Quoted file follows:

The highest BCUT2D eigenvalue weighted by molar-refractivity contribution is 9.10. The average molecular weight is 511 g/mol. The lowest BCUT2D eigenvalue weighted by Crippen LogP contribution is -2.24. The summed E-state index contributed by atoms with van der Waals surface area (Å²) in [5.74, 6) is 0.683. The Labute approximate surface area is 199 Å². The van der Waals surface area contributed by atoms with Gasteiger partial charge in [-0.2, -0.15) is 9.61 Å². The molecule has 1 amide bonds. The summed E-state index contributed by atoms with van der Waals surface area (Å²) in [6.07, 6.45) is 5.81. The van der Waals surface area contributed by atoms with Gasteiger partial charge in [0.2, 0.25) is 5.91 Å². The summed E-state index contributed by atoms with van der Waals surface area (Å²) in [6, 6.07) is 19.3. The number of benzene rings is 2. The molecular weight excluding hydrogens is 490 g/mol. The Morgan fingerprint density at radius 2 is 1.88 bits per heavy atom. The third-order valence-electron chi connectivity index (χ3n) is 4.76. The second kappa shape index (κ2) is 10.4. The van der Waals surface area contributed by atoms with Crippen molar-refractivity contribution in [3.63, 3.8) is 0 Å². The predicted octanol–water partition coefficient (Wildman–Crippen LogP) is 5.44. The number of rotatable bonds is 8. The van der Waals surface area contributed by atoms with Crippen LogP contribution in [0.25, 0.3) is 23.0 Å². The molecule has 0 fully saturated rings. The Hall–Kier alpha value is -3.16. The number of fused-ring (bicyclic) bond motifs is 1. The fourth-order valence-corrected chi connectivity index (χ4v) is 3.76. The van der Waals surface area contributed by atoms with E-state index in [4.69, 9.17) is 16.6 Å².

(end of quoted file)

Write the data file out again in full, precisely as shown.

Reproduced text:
The highest BCUT2D eigenvalue weighted by molar-refractivity contribution is 9.10. The average molecular weight is 511 g/mol. The lowest BCUT2D eigenvalue weighted by Crippen LogP contribution is -2.24. The summed E-state index contributed by atoms with van der Waals surface area (Å²) in [5.74, 6) is 0.683. The Labute approximate surface area is 199 Å². The van der Waals surface area contributed by atoms with Gasteiger partial charge in [-0.2, -0.15) is 9.61 Å². The molecule has 1 amide bonds. The summed E-state index contributed by atoms with van der Waals surface area (Å²) in [6.07, 6.45) is 5.81. The van der Waals surface area contributed by atoms with Gasteiger partial charge in [0.2, 0.25) is 5.91 Å². The summed E-state index contributed by atoms with van der Waals surface area (Å²) in [6, 6.07) is 19.3. The number of benzene rings is 2. The molecular weight excluding hydrogens is 490 g/mol. The Morgan fingerprint density at radius 2 is 1.88 bits per heavy atom. The third-order valence-electron chi connectivity index (χ3n) is 4.76. The second kappa shape index (κ2) is 10.4. The van der Waals surface area contributed by atoms with Crippen molar-refractivity contribution in [3.63, 3.8) is 0 Å². The predicted octanol–water partition coefficient (Wildman–Crippen LogP) is 5.44. The number of rotatable bonds is 8. The van der Waals surface area contributed by atoms with Crippen LogP contribution in [0.25, 0.3) is 23.0 Å². The molecule has 0 fully saturated rings. The Hall–Kier alpha value is -3.16. The number of fused-ring (bicyclic) bond motifs is 1. The fourth-order valence-corrected chi connectivity index (χ4v) is 3.76. The van der Waals surface area contributed by atoms with E-state index in [4.69, 9.17) is 16.6 Å².